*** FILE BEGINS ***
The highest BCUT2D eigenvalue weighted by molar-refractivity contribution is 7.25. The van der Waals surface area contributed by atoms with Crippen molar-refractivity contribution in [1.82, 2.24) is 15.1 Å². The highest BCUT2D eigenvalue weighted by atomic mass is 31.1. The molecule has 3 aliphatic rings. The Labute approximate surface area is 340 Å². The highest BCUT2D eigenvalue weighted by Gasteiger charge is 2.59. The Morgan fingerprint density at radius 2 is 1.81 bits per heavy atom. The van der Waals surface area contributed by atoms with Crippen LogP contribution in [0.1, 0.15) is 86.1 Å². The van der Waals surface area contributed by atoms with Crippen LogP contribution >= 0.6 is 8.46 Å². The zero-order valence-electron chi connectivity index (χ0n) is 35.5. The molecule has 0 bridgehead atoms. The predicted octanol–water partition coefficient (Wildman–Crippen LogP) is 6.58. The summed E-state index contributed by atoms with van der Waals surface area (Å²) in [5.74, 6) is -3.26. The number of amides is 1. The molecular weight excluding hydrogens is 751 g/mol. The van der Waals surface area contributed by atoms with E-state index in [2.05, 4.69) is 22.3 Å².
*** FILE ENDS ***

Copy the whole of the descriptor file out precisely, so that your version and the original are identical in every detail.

The highest BCUT2D eigenvalue weighted by molar-refractivity contribution is 7.25. The van der Waals surface area contributed by atoms with Crippen molar-refractivity contribution in [1.82, 2.24) is 15.1 Å². The highest BCUT2D eigenvalue weighted by atomic mass is 31.1. The molecule has 3 aliphatic rings. The Labute approximate surface area is 340 Å². The highest BCUT2D eigenvalue weighted by Gasteiger charge is 2.59. The Morgan fingerprint density at radius 2 is 1.81 bits per heavy atom. The van der Waals surface area contributed by atoms with Crippen LogP contribution in [0.1, 0.15) is 86.1 Å². The van der Waals surface area contributed by atoms with Crippen LogP contribution >= 0.6 is 8.46 Å². The zero-order valence-electron chi connectivity index (χ0n) is 35.5. The molecule has 0 bridgehead atoms. The predicted octanol–water partition coefficient (Wildman–Crippen LogP) is 6.58. The summed E-state index contributed by atoms with van der Waals surface area (Å²) in [5.74, 6) is -3.26. The number of amides is 1. The molecular weight excluding hydrogens is 751 g/mol. The van der Waals surface area contributed by atoms with E-state index in [2.05, 4.69) is 22.3 Å².